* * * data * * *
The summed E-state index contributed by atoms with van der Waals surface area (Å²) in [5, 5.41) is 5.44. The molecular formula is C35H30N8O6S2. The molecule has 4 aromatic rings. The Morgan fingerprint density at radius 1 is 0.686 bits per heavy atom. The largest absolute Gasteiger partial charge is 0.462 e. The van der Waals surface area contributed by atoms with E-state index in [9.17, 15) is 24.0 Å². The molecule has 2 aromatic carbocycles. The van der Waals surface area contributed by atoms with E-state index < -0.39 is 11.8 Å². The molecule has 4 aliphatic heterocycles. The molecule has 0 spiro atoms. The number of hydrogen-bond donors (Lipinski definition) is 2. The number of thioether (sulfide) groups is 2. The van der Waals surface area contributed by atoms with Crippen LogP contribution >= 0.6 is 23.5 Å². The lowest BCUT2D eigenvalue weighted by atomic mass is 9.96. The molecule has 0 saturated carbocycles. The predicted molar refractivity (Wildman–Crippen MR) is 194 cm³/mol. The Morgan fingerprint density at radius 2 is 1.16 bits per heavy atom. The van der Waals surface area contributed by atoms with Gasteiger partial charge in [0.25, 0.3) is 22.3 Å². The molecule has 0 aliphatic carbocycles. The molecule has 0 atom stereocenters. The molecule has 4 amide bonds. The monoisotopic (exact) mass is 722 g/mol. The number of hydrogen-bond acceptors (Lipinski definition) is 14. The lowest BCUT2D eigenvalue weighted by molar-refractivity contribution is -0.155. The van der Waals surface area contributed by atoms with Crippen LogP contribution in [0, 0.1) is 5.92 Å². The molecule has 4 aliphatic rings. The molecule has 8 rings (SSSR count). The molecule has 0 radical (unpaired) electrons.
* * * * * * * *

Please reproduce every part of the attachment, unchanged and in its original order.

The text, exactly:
The summed E-state index contributed by atoms with van der Waals surface area (Å²) in [5, 5.41) is 5.44. The molecular formula is C35H30N8O6S2. The molecule has 4 aromatic rings. The Morgan fingerprint density at radius 1 is 0.686 bits per heavy atom. The largest absolute Gasteiger partial charge is 0.462 e. The van der Waals surface area contributed by atoms with E-state index in [9.17, 15) is 24.0 Å². The molecule has 2 aromatic carbocycles. The van der Waals surface area contributed by atoms with E-state index < -0.39 is 11.8 Å². The molecule has 4 aliphatic heterocycles. The molecule has 0 spiro atoms. The number of hydrogen-bond donors (Lipinski definition) is 2. The number of thioether (sulfide) groups is 2. The van der Waals surface area contributed by atoms with Crippen LogP contribution >= 0.6 is 23.5 Å². The lowest BCUT2D eigenvalue weighted by atomic mass is 9.96. The molecule has 0 saturated carbocycles. The predicted molar refractivity (Wildman–Crippen MR) is 194 cm³/mol. The Morgan fingerprint density at radius 2 is 1.16 bits per heavy atom. The van der Waals surface area contributed by atoms with Gasteiger partial charge in [0.25, 0.3) is 22.3 Å². The molecule has 0 aliphatic carbocycles. The molecule has 0 atom stereocenters. The molecule has 4 amide bonds. The monoisotopic (exact) mass is 722 g/mol. The number of hydrogen-bond acceptors (Lipinski definition) is 14. The lowest BCUT2D eigenvalue weighted by molar-refractivity contribution is -0.155. The van der Waals surface area contributed by atoms with Crippen LogP contribution in [0, 0.1) is 5.92 Å². The molecule has 4 aliphatic rings. The molecule has 8 rings (SSSR count). The molecule has 0 radical (unpaired) electrons.